The house was in darkness when he returned after midnight, but he thought he saw the flicker of candlelight through the blinds as he negotiated the icy path. As instructed by his parents before he’d gone off to a New Year’s Eve party, he picked up the piece of coal, a salt-cellar, and a large chunk of bread which were in a bag on the porch. He rummaged in his pocket for the silver dollar that his father had given him.
What a ridiculous hotch-potch of customs and superstitions, he thought scornfully. This is what you got with a cosmopolitan family; an English father, Spanish mother and a German grandmother. Jesus, they’d been freaking out all day long about what you should and shouldn’t do at New Year. He’d been glad to get the hell out of it earlier on tonight.
He rang the doorbell and waited impatiently, breath steaming from his mouth in the frosty night air, stamping his feet. After a few seconds, he hammered on the door knocker. No reply.
He sighed in exasperation. They were supposed to answer the door. It was important, they’d said, that the New Year was brought into the house by a tall, dark man carrying coal, salt, bread and silver to guarantee good luck for the coming year.
He stepped back, looking up at the bedroom windows. They were in darkness, though for a moment he thought he saw one of the curtains twitch slightly.
“Sod superstition,” he growled, losing patience. He rifled through his pockets for his key, and let himself into the house, gingerly balancing the salt, coal and bread against his chest. He felt a momentary blast of icy air against his face as he did so.
“Happy New Year,” he called.
He deposited the lump of coal on the fading embers of the fire in the kitchen, and placed the bread, salt and the silver dollar on the kitchen table. Okay, that was it then. They would have warmth, food, work and money for the coming year. As if.
Now, please, could he go to bed?
Ah no. There was something else they’d said he had to do.
He got a glass from the cupboard and picked up a bottle of red wine. He shook it… half full. At least they hadn’t drunk the house dry in his absence. Now, to complete the tradition, he had to pour a glass out for his father, the head of the household, and then they could all go off to bed.
Still feeling the effects of the beers he had drunk, he slopped some wine into a glass and wove unsteadily into the sitting room, where his father was sleeping in front of the television. He leaned against the doorway, staring at the back of his head.
“Hi Dad,” he said softly, deciding that perhaps he would drink this glass of wine himself and get his father another one later. No reply. Shrugging, he knocked the wine back, and returned to the kitchen to replenish the glass.
On the way back, he passed the dining room doorway. His mother was seated at the dining table. Looked like she’d fallen asleep, her head rolled right back. Beneath her flimsy, lacy dress he could see she was decked out in bright red underwear. He shook his head. Gross, at her age. For a Spanish mujer, she wasn’t all that fat, but still not slim enough to get away with lace, and certainly not scarlet underwear.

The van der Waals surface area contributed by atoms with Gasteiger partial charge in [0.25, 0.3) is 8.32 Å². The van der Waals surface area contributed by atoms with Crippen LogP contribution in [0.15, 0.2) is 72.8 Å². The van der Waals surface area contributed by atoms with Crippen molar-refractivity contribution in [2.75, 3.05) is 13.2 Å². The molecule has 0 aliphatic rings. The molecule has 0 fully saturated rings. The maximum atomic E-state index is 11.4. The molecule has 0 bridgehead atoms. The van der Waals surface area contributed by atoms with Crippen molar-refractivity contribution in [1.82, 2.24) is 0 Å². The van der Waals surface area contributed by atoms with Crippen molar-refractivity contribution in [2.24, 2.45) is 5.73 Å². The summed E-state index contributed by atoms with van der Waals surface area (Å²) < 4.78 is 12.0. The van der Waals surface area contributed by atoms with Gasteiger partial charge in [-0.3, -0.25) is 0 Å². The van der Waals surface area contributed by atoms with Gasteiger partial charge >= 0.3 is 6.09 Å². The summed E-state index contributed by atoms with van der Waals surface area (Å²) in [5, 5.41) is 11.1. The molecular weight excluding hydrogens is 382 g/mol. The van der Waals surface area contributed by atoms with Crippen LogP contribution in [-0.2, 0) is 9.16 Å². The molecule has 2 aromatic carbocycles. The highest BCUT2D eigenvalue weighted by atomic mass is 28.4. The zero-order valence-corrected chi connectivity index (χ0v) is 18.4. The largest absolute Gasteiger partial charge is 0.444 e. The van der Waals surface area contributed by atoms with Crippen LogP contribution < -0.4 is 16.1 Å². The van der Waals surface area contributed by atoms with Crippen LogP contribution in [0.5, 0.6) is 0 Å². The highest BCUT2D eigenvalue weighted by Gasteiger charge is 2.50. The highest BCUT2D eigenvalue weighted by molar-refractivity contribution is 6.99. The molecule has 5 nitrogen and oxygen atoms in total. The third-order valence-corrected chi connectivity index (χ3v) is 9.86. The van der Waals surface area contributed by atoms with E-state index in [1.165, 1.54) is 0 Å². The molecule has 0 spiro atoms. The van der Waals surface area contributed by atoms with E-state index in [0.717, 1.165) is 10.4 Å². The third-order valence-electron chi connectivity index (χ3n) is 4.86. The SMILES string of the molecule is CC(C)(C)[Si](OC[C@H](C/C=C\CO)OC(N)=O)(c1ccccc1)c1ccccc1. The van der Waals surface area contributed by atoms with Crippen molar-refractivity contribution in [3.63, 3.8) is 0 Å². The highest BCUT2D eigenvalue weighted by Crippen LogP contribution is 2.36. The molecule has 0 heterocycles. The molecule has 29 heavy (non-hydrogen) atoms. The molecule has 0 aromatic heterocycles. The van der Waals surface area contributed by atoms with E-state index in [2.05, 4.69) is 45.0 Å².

Another silly tradition, Spanish this time. He wondered what she’d done about the twelve grapes they were supposed to eat, one at each stroke up to midnight.
He’d let her sleep. She’d only want to know what he’d been doing tonight, and the fact was he could scarcely remember anyway.
He wondered where his grandmother was. She’d been the one bitching all day about keeping up with the old customs and superstitions, and now she hadn’t even bothered to stay up for his return. He stomped slowly up the stairs to her room. She was in bed with her face turned towards the flickering television.
He glanced at the screen where a drunken butler staggered backwards and forwards to a long dinner table serving an old lady seated at one end. God, she was watching that bloody film again. How many years had they sat through Dinner for One, with some crazy English couple going through the same sketch every New Year’s Eve?
What was it with these people?
He turned the television off before going to stand beside the bed. No point waking her up, but she did look a funny colour. He stood watching her for a moment. She didn’t look at all well. Perhaps he’d better get his mother.
He went back downstairs to the dining room.
“Wake up, sleeping beauty,” he said, walking over and nudging his mother’s head. It rolled to one side, and he jumped back with a shrill cry as several squashed grapes slithered out from between her lips, lips that were as blue as her great bulging eyes.
“My God,” he cried, rushing to the sitting room.
“Wake up, Dad, I think Mom’s choked on the grapes,” he shouted, shaking his father’s shoulder roughly.
His father fell sideways in his chair, revealing a shirt that was sodden with crimson liquid, which was not, he realised, red wine. His gaping throat smiled up at his son.
He stared wildly around the room, realising now that his grandmother was almost certainly dead as well. Hysteria rose within him, along with several beers, a couple of pizzas and a glass of red wine.
He dashed for the kitchen sink, heaving violently until he was done, and then stood upright, gasping for breath.
Then, remembering the icy blast that had brushed past him as he entered the house, the awful truth dawned on him.
Nobody had remembered to let the evil spirits of the Old Year out, just before midnight!
Sandra Crook spends most of the year cruising the waterways of France with her husband. Having recently resumed writing she now concentrates on fiction, and occasionally poetry. Some recent work can be found at www.microhorror.com. Previously she had articles published in the Financial Times Weekend Review and various animal and regional magazines.